A distributed denial-of-service (DDoS) attack occurs when multiple systems flood the bandwidth or resources of a targeted system, usually one or more web servers. Such an attack is often the result of multiple compromised systems (for example a botnet) flooding the targeted system with traffic. When a server is overloaded with connections, new connections can no longer be accepted. The major advantages to an attacker of using a distributed denial-of-service attack are that multiple machines can generate more attack traffic than one machine, multiple attack machines are harder to turn off than one attack machine, and that the behavior of each attack machine can be stealthier, making it harder to track and shut down. These attacker advantages cause challenges for defense mechanisms. For example, merely purchasing more incoming bandwidth than the current volume of the attack might not help, because the attacker might be able to simply add more attack machines. This after all will end up completely crashing a website for periods of time.
Question No: 529 – (Topic 3)
Purchasing receives an automated phone call from a bank asking to input and verify credit card information. The phone number displayed on the caller ID matches the bank. Which of the following attack types is this?
Answer: C Explanation:
Vishing (voice or VoIP phishing) is an electronic fraud tactic in which individuals are tricked into revealing critical financial or personal information to unauthorized entities. Vishing works like phishing but does not always occur over the Internet and is carried out using voice technology. A vishing attack can be conducted by voice email, VoIP (voice over IP), or landline or cellular telephone.
The potential victim receives a message, often generated by speech synthesis, indicating that suspicious activity has taken place in a credit card account, bank account, mortgage account or other financial service in their name. The victim is told to call a specific telephone number and provide information to quot;verify identityquot; or to quot;ensure that fraud does not occur.quot; If the attack is carried out by telephone, caller ID spoofing can cause the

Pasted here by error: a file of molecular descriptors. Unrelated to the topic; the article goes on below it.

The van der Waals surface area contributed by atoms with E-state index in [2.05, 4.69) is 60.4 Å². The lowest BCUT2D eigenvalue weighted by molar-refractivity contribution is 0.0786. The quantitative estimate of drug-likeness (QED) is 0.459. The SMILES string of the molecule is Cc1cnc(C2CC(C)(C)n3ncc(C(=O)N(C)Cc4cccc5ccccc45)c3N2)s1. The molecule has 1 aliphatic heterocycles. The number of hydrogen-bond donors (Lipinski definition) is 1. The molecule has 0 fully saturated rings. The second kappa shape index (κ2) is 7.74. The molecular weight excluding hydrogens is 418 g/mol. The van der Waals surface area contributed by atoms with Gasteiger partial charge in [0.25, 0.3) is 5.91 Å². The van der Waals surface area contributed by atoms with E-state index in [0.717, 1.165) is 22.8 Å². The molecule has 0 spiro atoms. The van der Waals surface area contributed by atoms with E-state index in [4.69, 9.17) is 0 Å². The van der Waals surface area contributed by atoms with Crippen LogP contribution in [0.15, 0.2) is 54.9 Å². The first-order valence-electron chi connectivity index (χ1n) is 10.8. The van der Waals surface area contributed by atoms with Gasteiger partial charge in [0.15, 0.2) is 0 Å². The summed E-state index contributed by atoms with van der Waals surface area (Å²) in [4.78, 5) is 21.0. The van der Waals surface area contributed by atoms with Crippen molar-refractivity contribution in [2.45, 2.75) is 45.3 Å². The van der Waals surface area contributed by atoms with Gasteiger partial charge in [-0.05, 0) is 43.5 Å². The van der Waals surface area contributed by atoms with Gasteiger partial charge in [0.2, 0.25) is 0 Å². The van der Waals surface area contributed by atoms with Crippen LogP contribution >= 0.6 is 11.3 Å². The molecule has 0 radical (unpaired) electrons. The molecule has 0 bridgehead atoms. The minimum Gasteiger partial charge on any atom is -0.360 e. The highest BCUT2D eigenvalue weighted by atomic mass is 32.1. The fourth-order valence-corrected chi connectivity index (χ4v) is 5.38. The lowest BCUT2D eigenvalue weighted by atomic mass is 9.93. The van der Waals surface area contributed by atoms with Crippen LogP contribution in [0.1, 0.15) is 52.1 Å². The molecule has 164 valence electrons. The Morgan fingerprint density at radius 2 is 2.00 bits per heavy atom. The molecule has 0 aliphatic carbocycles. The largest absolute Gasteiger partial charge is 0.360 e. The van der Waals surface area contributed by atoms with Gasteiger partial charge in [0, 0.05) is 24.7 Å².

victim#39;s set to indicate a legitimate source, such as a bank or a government agency.
Vishing is difficult for authorities to trace, particularly when conducted using VoIP. Furthermore, like many legitimate customer services, vishing scams are often outsourced to other countries, which may render sovereign law enforcement powerless.
Consumers can protect themselves by suspecting any unsolicited message that suggests they are targets of illegal activity, no matter what the medium or apparent source. Rather than calling a number given in any unsolicited message, a consumer should directly call the institution named, using a number that is known to be valid, to verify all recent activity and to ensure that the account information has not been tampered with.
Question No: 530 – (Topic 3)
A database administrator receives a call on an outside telephone line from a person who states that they work for a well-known database vendor. The caller states there have been problems applying the newly released vulnerability patch for their database system, and asks what version is being used so that they can assist. Which of the following is the BEST action for the administrator to take?
Thank the caller, report the contact to the manager, and contact the vendor support line to verify any reported patch issues.
Obtain the vendor’s email and phone number and call them back after identifying the number of systems affected by the patch.
Give the caller the database version and patch level so that they can receive help applying the patch.
Call the police to report the contact about the database systems, and then check system logs for attack attempts.
Answer: A Explanation:
Impersonation is where a person, computer, software application or service pretends to be someone or something it’s not. Impersonation is commonly non-maliciously used in client/server applications. However, it can also be used as a security threat.
In this question, the person making the call may be impersonating someone who works for a well-known database vendor. The actions described in this answer would mitigate the risk. By not divulging information about your database system and contacting the vendor directly, you can be sure that you are talking to the right people.